Li Po's poetry has been highly valued for its consummate grace and original choice of words. He wrote during a period when one of China's most revered dynasties, the Tang, was at the apex of its power and prestige, and his verses seemed to catch the spirit of a self-confident and hedonistic age.
Li Po was a sworn enemy of the mindless conformity to sterile traditions that often characterizes imperial dynasties. He has been compared with Henry Miller, George Gordon, and Lord Byron: the pursuit of pleasure, not some quixotic and suicidal act of rebellion, marked both his life and his work. In verses that were the literary equivalent of Taoism's injunctions to accept the universe rather than strive to change it, he sang the delights of wine, women, and song in spontaneous language that appealed to nobles and ne'er-do-wells alike.
The Works of Li Po Among the poems of the Tang period, Li Po's are the most romantic and optimistic, fully reflecting the spirit of his era. Many Chinese children are still taught to recite his five-character quatrain “Quiet Night Thought.” The vicissitudes of his life developed his individualism and heightened his ability to empathize with every part of society. His poems display his belief in heroism, his hatred of social injustice, and his desire to remove political power from the hands of the aristocracy. Poems such as “Bring On the Wine” and “Drinking Alone Beneath the Moon” seek to eradicate individual loneliness and foster a sense of identity between the individual and the eternal. Expressing both love for and disappointment with life, these poems can make a reader want to laugh and cry at the same time.
Still, some critics have questioned the depth of Li Po's body of work. Arthur Waley, in The Poetry and Career of Li Po (1950), contends that the poet “is like most great poets known to the general reader by a relatively small number of pieces. The rest are indeed worth studying…. But much of his work inevitably consisted of slight, complimentary poems addressed to friends at fare-well parties or on other social occasions.”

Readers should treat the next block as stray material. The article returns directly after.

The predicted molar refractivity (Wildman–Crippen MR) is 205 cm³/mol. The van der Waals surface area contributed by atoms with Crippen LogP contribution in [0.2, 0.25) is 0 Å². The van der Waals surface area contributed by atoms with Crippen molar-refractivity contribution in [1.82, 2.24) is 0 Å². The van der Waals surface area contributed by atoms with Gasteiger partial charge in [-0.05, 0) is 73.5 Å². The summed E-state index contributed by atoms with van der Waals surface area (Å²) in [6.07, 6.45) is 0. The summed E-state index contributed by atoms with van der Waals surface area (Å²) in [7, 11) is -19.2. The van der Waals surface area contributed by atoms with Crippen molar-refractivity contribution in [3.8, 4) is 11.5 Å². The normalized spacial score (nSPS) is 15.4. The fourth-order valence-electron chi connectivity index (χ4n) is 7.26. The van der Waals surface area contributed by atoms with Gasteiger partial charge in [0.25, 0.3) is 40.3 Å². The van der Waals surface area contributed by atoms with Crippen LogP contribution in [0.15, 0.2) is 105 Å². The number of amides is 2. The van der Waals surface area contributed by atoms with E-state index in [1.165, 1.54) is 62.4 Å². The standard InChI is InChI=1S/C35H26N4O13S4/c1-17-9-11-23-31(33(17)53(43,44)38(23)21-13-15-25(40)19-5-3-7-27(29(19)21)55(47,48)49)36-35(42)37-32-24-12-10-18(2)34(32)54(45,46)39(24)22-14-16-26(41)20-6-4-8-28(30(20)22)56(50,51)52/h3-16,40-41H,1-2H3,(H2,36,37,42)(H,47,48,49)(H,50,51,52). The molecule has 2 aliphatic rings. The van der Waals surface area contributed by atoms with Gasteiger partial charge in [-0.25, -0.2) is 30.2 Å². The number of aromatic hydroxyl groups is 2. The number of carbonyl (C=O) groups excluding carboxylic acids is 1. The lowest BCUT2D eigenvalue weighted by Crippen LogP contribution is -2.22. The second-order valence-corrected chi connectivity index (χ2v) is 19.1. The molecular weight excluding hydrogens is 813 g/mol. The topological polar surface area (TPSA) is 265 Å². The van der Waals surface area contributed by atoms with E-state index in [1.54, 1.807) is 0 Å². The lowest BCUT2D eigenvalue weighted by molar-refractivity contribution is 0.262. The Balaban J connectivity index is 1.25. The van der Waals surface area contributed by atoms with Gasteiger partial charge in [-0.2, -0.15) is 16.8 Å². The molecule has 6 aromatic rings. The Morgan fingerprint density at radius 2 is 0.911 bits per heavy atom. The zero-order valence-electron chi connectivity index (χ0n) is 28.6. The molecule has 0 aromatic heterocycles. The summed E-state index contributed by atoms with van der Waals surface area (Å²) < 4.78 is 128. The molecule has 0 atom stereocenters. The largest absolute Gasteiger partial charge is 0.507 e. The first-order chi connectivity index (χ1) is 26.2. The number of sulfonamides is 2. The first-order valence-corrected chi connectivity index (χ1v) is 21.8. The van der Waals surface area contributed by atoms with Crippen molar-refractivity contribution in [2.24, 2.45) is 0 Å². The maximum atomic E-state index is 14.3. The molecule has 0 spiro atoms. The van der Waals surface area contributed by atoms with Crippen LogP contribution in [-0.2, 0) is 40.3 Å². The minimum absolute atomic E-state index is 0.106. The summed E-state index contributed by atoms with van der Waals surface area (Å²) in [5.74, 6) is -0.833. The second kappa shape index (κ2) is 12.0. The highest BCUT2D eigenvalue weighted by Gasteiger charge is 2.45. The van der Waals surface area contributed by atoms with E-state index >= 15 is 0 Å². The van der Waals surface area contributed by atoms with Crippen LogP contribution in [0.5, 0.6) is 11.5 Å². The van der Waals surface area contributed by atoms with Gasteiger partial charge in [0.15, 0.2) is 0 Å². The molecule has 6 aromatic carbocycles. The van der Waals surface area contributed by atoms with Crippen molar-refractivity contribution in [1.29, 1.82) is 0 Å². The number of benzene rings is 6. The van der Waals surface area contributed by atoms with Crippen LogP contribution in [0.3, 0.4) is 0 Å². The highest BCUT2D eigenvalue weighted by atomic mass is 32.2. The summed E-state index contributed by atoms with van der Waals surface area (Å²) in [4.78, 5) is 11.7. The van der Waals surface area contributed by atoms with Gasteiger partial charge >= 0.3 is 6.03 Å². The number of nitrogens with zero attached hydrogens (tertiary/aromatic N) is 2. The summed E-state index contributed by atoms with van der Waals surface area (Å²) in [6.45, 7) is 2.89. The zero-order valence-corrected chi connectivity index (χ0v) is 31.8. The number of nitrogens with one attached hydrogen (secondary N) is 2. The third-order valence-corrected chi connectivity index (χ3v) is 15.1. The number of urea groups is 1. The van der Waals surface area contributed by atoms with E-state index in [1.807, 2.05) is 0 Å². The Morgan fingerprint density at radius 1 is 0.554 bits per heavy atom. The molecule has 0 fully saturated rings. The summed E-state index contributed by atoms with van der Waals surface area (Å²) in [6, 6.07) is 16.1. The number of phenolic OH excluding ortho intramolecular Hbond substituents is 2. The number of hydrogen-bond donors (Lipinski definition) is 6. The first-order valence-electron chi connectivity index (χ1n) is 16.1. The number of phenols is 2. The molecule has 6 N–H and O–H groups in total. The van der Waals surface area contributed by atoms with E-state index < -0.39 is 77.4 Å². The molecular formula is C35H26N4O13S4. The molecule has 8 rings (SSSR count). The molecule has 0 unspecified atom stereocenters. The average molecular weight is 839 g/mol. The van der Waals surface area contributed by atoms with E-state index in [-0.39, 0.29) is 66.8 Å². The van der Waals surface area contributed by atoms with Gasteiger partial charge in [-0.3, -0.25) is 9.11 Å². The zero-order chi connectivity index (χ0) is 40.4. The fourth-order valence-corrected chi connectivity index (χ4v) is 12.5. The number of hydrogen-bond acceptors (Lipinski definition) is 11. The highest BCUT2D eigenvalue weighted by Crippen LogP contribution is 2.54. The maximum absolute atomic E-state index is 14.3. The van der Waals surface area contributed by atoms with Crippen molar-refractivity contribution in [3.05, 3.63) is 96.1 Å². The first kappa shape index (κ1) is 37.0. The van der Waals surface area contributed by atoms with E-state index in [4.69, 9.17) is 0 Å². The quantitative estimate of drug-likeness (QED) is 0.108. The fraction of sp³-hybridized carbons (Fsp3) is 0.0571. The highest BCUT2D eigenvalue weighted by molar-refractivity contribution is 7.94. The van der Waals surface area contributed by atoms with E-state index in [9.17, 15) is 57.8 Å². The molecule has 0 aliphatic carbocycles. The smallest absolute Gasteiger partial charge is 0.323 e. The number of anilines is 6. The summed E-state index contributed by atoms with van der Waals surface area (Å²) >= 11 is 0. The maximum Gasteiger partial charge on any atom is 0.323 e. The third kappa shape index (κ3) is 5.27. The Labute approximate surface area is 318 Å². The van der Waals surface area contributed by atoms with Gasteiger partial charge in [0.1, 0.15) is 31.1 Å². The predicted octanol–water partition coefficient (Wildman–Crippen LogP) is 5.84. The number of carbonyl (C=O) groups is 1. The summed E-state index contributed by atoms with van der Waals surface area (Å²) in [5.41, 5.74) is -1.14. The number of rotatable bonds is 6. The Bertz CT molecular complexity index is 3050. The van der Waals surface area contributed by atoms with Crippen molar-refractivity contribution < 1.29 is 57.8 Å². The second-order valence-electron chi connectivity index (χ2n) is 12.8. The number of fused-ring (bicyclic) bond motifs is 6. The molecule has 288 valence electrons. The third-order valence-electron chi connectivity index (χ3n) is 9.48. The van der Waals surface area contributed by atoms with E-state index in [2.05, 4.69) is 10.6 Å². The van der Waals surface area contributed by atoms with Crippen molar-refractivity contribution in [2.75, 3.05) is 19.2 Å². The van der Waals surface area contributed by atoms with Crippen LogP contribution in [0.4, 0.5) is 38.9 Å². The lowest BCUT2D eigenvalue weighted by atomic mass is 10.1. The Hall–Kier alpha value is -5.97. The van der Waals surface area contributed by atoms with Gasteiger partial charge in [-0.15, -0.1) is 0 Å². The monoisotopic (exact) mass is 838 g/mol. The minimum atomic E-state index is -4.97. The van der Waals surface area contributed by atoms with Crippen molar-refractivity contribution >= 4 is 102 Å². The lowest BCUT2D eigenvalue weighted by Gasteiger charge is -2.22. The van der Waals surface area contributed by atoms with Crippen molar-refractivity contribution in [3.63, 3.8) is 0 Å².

Responses to Literature
- Ezra Pound was a fan of Li Po. See Pound's “The River Merchant's Wife: A Letter” and decide why Pound chose that poem to translate.
- Research the philosophical ideas related to Taoism. Find examples of Taoism in Li Po's descriptions of nature. What is the poet's relationship to the physical world?
- Do you think it seems odd that Li Po celebrated wine so much? What would we think of that subject matter today?
- Compare Li Po to his contemporary Tu Fu. Why might the former be better known than the latter?
COMMON HUMAN EXPERIENCE
Despite his attention to hedonistic drinking and mystical connection, Li Po is probably most revered for his depictions of nature. Here are some other works that celebrate the natural world and our interaction with the physical realm around us:
The Starry Night (1889), by Vincent van Gogh. Perhaps the Dutch painter's most famous painting, it celebrates the night sky amid a whorl of stars.
The Song of the Earth (1908–1909), a musical composition by Gustav Mahler. This lengthy and celebrated musical piece emphasizes Chinese motifs and Li Po's poetry.
Baraka (1992), a film directed by Ron Fricke. This documentary film set to music highlights various scenic places around the globe.
Bin Ouyang and Xu Shenzhi. Li Bai, Du Fu, Bai Juyi. Tainan, Taiwan: Great China Press, 1978.
Cooper, Arthur, comp. Li Po and Tu Fu: Poems Selected and Translated with an Introduction and Notes. Baltimore: Penguin, 1973.
“Li Po (701–762).” In Poetry Criticism, vol. 29, edited by Linda Pavlovski, 131–91. Detroit: Gale, 2000, pp.
Schafer, Edward H. The Divine Woman: Dragon Ladies and Rain Maidens in T'ang Literature. Berkeley: University of California Press, 1973.
Waley, Arthur. The Poetry and Career of Li Po. London: Allen and Unwin, 1950.
Yip Wai-lim, ed. Chinese Poetry: Major Modes and Genres. Berkeley: University of California Press, 1976.